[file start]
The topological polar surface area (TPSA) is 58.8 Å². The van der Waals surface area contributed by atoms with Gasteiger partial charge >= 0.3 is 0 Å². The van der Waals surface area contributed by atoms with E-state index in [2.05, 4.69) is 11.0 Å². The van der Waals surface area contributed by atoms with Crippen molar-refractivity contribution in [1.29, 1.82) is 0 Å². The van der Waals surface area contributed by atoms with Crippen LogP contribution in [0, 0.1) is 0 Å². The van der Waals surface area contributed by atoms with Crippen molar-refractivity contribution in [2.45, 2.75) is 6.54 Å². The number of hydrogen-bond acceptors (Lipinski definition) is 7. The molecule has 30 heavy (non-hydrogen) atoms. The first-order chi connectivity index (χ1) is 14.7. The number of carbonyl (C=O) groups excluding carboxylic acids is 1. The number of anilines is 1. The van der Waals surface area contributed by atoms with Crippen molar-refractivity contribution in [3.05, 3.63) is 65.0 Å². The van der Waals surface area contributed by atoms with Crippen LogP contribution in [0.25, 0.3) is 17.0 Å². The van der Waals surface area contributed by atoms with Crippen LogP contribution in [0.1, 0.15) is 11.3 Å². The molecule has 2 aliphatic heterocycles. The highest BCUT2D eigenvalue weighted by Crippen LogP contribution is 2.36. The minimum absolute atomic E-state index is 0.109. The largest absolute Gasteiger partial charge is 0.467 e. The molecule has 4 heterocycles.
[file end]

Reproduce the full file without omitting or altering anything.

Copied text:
The topological polar surface area (TPSA) is 58.8 Å². The van der Waals surface area contributed by atoms with Gasteiger partial charge >= 0.3 is 0 Å². The van der Waals surface area contributed by atoms with E-state index in [2.05, 4.69) is 11.0 Å². The van der Waals surface area contributed by atoms with Crippen molar-refractivity contribution in [1.29, 1.82) is 0 Å². The van der Waals surface area contributed by atoms with Crippen LogP contribution in [0, 0.1) is 0 Å². The van der Waals surface area contributed by atoms with Crippen molar-refractivity contribution in [2.45, 2.75) is 6.54 Å². The number of hydrogen-bond acceptors (Lipinski definition) is 7. The molecule has 30 heavy (non-hydrogen) atoms. The first-order chi connectivity index (χ1) is 14.7. The number of carbonyl (C=O) groups excluding carboxylic acids is 1. The number of anilines is 1. The van der Waals surface area contributed by atoms with Crippen molar-refractivity contribution in [3.05, 3.63) is 65.0 Å². The van der Waals surface area contributed by atoms with Crippen LogP contribution in [0.25, 0.3) is 17.0 Å². The van der Waals surface area contributed by atoms with Crippen LogP contribution in [0.1, 0.15) is 11.3 Å². The molecule has 2 aliphatic heterocycles. The highest BCUT2D eigenvalue weighted by Crippen LogP contribution is 2.36. The minimum absolute atomic E-state index is 0.109. The largest absolute Gasteiger partial charge is 0.467 e. The molecule has 4 heterocycles.